The history shows the gradual process of constitutional integration was not going on, he added.
"It was not as if after 70 years of Constitution of India was applied in one go. It was a culmination of the integration process. We have held that all provisions of the Constitution of India can be applied to J&K using Article 370(1)(d) in one go," the CJI said.
According to the cause list for December 11 (Monday), uploaded on the apex court's website, the other members of the bench are Justices Sanjay Kishan Kaul, Sanjiv Khanna, BR Gavai and Surya Kant.
The CJI said we do not find the use of Presidential power to issue CO 273 was malafide. Thus we hold the exercise of Presidential Power to be valid, he added.
He added the recommendation of the Constituent Assembly of Jammu and Kashmir was not binding on the President of India.
"Interpretative clause cannot be used to bypass the specific route for a constitutional amendment. Permitting such amendments by such a surreptitious method would be disastrous," he said.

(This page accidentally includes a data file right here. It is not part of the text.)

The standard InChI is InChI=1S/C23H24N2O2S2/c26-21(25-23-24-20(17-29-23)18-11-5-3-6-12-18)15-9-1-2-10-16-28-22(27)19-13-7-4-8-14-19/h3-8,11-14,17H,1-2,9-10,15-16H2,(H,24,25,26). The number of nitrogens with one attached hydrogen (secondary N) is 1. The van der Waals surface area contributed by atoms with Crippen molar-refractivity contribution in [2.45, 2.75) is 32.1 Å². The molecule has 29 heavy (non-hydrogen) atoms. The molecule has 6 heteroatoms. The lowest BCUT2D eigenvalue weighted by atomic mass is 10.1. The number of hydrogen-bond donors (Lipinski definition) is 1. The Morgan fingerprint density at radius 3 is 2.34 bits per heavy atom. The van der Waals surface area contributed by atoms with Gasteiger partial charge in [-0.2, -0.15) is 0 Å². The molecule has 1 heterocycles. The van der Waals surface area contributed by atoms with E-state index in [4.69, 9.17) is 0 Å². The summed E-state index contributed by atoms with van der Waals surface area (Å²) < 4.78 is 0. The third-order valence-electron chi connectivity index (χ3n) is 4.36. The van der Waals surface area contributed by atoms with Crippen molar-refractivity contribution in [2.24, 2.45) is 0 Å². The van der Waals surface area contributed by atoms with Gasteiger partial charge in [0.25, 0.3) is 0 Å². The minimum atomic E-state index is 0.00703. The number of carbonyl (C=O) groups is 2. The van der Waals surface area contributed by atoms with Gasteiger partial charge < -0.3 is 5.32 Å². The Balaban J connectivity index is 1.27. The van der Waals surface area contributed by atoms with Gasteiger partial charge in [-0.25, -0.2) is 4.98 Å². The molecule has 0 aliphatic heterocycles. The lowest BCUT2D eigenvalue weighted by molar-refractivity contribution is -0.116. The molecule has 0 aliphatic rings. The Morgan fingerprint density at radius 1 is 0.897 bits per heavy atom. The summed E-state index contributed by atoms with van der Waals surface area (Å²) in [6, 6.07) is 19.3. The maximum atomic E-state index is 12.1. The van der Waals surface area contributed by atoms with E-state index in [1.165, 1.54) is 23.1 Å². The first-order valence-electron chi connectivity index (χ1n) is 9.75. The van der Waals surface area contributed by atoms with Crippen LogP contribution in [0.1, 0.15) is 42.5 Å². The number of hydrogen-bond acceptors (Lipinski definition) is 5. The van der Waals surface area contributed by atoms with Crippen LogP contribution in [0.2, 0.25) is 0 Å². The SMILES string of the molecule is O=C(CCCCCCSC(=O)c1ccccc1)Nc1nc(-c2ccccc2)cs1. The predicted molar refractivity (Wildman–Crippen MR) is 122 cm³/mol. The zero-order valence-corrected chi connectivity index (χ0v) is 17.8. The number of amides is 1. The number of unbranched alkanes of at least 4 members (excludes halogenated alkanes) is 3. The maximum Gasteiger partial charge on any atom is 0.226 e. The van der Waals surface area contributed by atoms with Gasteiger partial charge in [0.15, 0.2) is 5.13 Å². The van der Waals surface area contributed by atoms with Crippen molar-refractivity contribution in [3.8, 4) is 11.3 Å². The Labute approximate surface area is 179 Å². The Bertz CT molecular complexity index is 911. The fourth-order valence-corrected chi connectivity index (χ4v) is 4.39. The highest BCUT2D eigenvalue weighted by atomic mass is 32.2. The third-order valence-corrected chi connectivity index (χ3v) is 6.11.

What did Justice Sanjay Kishan Kaul say?
Justice Sanjay Kishan Kaul, while reading out his judgment (concurring), said he had started with a historical background and his conclusions were more or less the same, except in one issue, regarding Prem Nath Kaul case, he had taken a different route.
He said the purpose of Article 370 was to slowly bring Jammu and Kashmir on par with the other States of India. The requirement of recommendation of Jammu and Kashmir constituent Assembly cannot be read in a manner that makes the larger intention redundant, he added.
Security tightened across Kashmir ahead of SC verdict on Article 370
The authorities strengthened security arrangements in sensitive parts of Jammu and Kashmir, especially in the summer capital Srinagar and adjoining areas, officials said.
Leaders of the People’s Democratic Party (PDP) headed by former Chief Minister Mehbooba Mufti claimed to have been placed under house arrest, while certain restrictions were also placed on Gupkar Road housing the residence of prominent leaders including former Chief Minister Omar Abdullah.
Mehbooba's daughter Iltija Mufti said they have been placed under house arrest with a posse of policemen deployed at their Khimber residence on the outskirts of the city.
The police, however, neither confirmed nor denied the development which came just a few hours before the expected judgement of the Supreme Court on the constitutional validity of the Centre's decision to abrogate controversial Article 370 in August 2019.